This issue's column was guest-written for Dr. Tom Ferguson—by a contributor to Medical Self-Care magazine.
An estimated three and a half million married couples in the United States—one-sixth of all married couples in this country—are currently infertile. The figure represents an increase of almost 50% during the past 20 years.
However, thanks in large part to recent medical advances, the situation is anything but hopeless for the millions of Americans now being treated for infertility. The success rate for solving the problem has risen from 50% in the 1960's to about 70% today. And when having children is simply impossible for a couple, there are support groups that can help them deal with the emotional complexities that accompany the situation.
In addition, physicians as a group are becoming more enlightened about the subject than they were in the past. Traditionally, infertility was viewed as a woman's malady . . . but doctors now estimate that 40% of all couples' organic fertility problems rest with men. The woman is judged infertile in half the cases, and in 10% the cause is either shared or unknown.
But why has infertility become so prevalent in recent years? Several factors account for the increase.
Maternal age. The social changes and economic pressures of the last decade have caused a large number of couples to delay parenthood. This trend may be beneficial as a move toward parenting from a more secure emotional and financial base . . . but for many women it also diminishes their chances of conceiving. Women reach peak fertility in their early 20's. From the mid-30's on, their reproductive potential gradually diminishes.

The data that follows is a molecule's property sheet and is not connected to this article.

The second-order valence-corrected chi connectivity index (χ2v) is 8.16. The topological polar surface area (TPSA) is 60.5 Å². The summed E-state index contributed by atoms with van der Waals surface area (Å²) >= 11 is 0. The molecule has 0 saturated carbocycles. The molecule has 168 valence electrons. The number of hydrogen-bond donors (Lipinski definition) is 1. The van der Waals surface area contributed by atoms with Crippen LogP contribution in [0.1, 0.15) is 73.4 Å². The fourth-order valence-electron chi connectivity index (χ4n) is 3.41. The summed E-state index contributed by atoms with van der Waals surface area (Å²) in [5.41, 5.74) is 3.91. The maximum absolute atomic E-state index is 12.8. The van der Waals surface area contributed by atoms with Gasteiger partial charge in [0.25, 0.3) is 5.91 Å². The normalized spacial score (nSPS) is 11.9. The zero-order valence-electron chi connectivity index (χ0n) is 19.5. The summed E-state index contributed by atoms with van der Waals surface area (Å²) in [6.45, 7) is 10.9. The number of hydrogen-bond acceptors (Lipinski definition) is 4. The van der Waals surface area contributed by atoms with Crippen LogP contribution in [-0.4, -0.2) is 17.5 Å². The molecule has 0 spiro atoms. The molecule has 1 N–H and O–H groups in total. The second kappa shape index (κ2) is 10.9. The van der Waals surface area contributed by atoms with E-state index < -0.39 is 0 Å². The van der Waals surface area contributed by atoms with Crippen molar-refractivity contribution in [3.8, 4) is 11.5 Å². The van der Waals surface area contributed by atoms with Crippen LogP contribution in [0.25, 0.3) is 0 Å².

Infections. Reproductive-system infections in both men and women take a considerable toll on fertility. They can inflame delicate tissue and leave obstructive scarring. A woman's fallopian tubes, for instance, are especially susceptible to such injury. Sexually transmitted diseases (STD's)— particularly untreated gonorrhea in women are the most damaging of all. This is disturbing, since STD's now strike more than 15 million North Americans—including 3 million teenagers—every year. The widespread incidence of these infections among adolescents suggests that we may see an even further increase in infertility among young couples in the years to come.
One major cause of infertility in women is pelvic inflammatory disease (PID), which is brought on by bacteria that enter the reproductive tract . . . often as a result of untreated gonorrhea or in association with an intrauterine device. PID can be a "silent" infection, wreaking its damage on the fallopian tubes before any symptoms appear.
Environmental and occupational factors. Drugs, radiation, pollutants, and other toxic chemicals can impair fertility. The testicles are particularly sensitive to toxic chemicals, including such infamous compounds as Kepone, DBCP (dibromochloropropane), and dioxin (the well-known contaminant in Agent Orange, the herbicide used widely in Vietnam during the war). These and other spermatotoxic substances are suspected contributors to a dramatic decline in the average sperm counts of American men during the past 50 years. [EDITOR'S NOTE: For a detailed discussion of the male infertility problem, see The Sperm Crisis.]